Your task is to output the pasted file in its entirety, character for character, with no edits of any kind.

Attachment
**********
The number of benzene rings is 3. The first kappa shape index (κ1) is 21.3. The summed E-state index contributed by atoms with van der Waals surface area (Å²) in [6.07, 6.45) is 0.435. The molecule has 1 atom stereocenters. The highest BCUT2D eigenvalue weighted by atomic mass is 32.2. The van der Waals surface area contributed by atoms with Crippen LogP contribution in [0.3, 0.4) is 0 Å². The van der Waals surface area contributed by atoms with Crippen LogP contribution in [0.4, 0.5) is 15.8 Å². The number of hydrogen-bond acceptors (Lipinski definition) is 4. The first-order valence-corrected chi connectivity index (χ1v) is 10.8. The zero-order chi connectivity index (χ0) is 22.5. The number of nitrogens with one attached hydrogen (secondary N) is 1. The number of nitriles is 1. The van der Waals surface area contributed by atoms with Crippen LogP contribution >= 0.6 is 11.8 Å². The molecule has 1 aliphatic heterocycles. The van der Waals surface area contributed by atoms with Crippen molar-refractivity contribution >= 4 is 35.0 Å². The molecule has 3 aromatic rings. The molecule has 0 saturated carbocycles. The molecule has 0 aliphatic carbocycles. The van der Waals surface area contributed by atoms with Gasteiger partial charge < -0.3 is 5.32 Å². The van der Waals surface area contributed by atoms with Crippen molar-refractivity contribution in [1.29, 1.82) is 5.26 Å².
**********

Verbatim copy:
The number of benzene rings is 3. The first kappa shape index (κ1) is 21.3. The summed E-state index contributed by atoms with van der Waals surface area (Å²) in [6.07, 6.45) is 0.435. The molecule has 1 atom stereocenters. The highest BCUT2D eigenvalue weighted by atomic mass is 32.2. The van der Waals surface area contributed by atoms with Crippen LogP contribution in [0.3, 0.4) is 0 Å². The van der Waals surface area contributed by atoms with Crippen LogP contribution in [0.4, 0.5) is 15.8 Å². The number of hydrogen-bond acceptors (Lipinski definition) is 4. The first-order valence-corrected chi connectivity index (χ1v) is 10.8. The zero-order chi connectivity index (χ0) is 22.5. The number of nitrogens with one attached hydrogen (secondary N) is 1. The number of nitriles is 1. The van der Waals surface area contributed by atoms with Crippen LogP contribution >= 0.6 is 11.8 Å². The molecule has 1 aliphatic heterocycles. The van der Waals surface area contributed by atoms with Crippen molar-refractivity contribution >= 4 is 35.0 Å². The molecule has 3 aromatic rings. The molecule has 0 saturated carbocycles. The molecule has 0 aliphatic carbocycles. The van der Waals surface area contributed by atoms with Gasteiger partial charge < -0.3 is 5.32 Å². The van der Waals surface area contributed by atoms with Crippen molar-refractivity contribution in [1.29, 1.82) is 5.26 Å².